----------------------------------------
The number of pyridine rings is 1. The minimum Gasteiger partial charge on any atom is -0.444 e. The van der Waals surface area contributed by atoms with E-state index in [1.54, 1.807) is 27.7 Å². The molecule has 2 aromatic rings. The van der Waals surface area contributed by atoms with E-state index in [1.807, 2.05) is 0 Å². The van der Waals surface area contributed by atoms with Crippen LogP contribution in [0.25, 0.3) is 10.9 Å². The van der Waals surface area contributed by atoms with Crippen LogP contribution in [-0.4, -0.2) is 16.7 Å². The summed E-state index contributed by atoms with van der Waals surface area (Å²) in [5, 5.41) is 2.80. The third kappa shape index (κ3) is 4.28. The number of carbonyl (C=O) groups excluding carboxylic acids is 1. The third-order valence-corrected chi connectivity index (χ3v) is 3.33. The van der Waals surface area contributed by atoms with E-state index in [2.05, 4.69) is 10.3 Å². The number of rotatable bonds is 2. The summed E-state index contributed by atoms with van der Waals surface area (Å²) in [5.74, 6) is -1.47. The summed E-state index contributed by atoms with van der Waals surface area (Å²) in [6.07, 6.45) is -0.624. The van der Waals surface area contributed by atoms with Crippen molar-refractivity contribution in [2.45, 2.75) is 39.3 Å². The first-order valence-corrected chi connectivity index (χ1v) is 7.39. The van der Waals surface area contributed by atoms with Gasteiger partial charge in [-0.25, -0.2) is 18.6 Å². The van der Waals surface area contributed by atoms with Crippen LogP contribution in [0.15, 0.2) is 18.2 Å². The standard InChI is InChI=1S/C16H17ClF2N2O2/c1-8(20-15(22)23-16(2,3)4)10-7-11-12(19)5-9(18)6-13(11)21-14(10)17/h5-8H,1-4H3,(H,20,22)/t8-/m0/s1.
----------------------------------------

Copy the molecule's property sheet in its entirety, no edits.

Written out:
The number of pyridine rings is 1. The minimum Gasteiger partial charge on any atom is -0.444 e. The van der Waals surface area contributed by atoms with E-state index in [1.54, 1.807) is 27.7 Å². The molecule has 2 aromatic rings. The van der Waals surface area contributed by atoms with E-state index in [1.807, 2.05) is 0 Å². The van der Waals surface area contributed by atoms with Crippen LogP contribution in [0.25, 0.3) is 10.9 Å². The van der Waals surface area contributed by atoms with Crippen LogP contribution in [-0.4, -0.2) is 16.7 Å². The summed E-state index contributed by atoms with van der Waals surface area (Å²) in [5, 5.41) is 2.80. The third kappa shape index (κ3) is 4.28. The number of carbonyl (C=O) groups excluding carboxylic acids is 1. The third-order valence-corrected chi connectivity index (χ3v) is 3.33. The van der Waals surface area contributed by atoms with E-state index in [2.05, 4.69) is 10.3 Å². The number of rotatable bonds is 2. The summed E-state index contributed by atoms with van der Waals surface area (Å²) in [5.74, 6) is -1.47. The summed E-state index contributed by atoms with van der Waals surface area (Å²) in [6.07, 6.45) is -0.624. The van der Waals surface area contributed by atoms with Crippen molar-refractivity contribution in [2.45, 2.75) is 39.3 Å². The first-order valence-corrected chi connectivity index (χ1v) is 7.39. The van der Waals surface area contributed by atoms with Gasteiger partial charge in [-0.25, -0.2) is 18.6 Å². The van der Waals surface area contributed by atoms with Crippen LogP contribution in [0.15, 0.2) is 18.2 Å². The standard InChI is InChI=1S/C16H17ClF2N2O2/c1-8(20-15(22)23-16(2,3)4)10-7-11-12(19)5-9(18)6-13(11)21-14(10)17/h5-8H,1-4H3,(H,20,22)/t8-/m0/s1.